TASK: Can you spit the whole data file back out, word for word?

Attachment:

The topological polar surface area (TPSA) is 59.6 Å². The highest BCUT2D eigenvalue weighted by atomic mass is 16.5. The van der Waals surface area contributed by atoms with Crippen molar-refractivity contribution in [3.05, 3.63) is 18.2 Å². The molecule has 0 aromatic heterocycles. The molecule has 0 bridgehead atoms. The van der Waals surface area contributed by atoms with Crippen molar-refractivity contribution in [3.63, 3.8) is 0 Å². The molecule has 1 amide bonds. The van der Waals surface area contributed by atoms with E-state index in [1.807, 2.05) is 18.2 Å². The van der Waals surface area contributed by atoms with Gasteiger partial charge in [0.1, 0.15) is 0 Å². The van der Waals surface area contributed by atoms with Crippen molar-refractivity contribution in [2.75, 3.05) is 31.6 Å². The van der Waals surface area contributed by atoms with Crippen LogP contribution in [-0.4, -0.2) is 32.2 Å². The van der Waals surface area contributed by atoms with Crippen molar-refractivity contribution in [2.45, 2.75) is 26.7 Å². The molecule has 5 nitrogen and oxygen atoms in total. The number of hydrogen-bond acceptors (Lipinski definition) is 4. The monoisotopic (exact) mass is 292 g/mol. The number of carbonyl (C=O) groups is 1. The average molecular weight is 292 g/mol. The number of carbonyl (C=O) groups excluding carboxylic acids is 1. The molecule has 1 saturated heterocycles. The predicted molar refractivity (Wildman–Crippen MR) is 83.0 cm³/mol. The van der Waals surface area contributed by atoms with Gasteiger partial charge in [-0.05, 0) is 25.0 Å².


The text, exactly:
The topological polar surface area (TPSA) is 59.6 Å². The highest BCUT2D eigenvalue weighted by atomic mass is 16.5. The van der Waals surface area contributed by atoms with Crippen molar-refractivity contribution in [3.05, 3.63) is 18.2 Å². The molecule has 0 aromatic heterocycles. The molecule has 0 bridgehead atoms. The van der Waals surface area contributed by atoms with Crippen molar-refractivity contribution in [3.63, 3.8) is 0 Å². The molecule has 1 amide bonds. The van der Waals surface area contributed by atoms with E-state index in [1.807, 2.05) is 18.2 Å². The van der Waals surface area contributed by atoms with Gasteiger partial charge in [0.1, 0.15) is 0 Å². The van der Waals surface area contributed by atoms with Crippen molar-refractivity contribution in [2.75, 3.05) is 31.6 Å². The van der Waals surface area contributed by atoms with Crippen LogP contribution in [-0.4, -0.2) is 32.2 Å². The van der Waals surface area contributed by atoms with Crippen molar-refractivity contribution in [2.45, 2.75) is 26.7 Å². The molecule has 5 nitrogen and oxygen atoms in total. The number of hydrogen-bond acceptors (Lipinski definition) is 4. The monoisotopic (exact) mass is 292 g/mol. The number of carbonyl (C=O) groups is 1. The average molecular weight is 292 g/mol. The number of carbonyl (C=O) groups excluding carboxylic acids is 1. The molecule has 1 saturated heterocycles. The predicted molar refractivity (Wildman–Crippen MR) is 83.0 cm³/mol. The van der Waals surface area contributed by atoms with Gasteiger partial charge in [-0.05, 0) is 25.0 Å².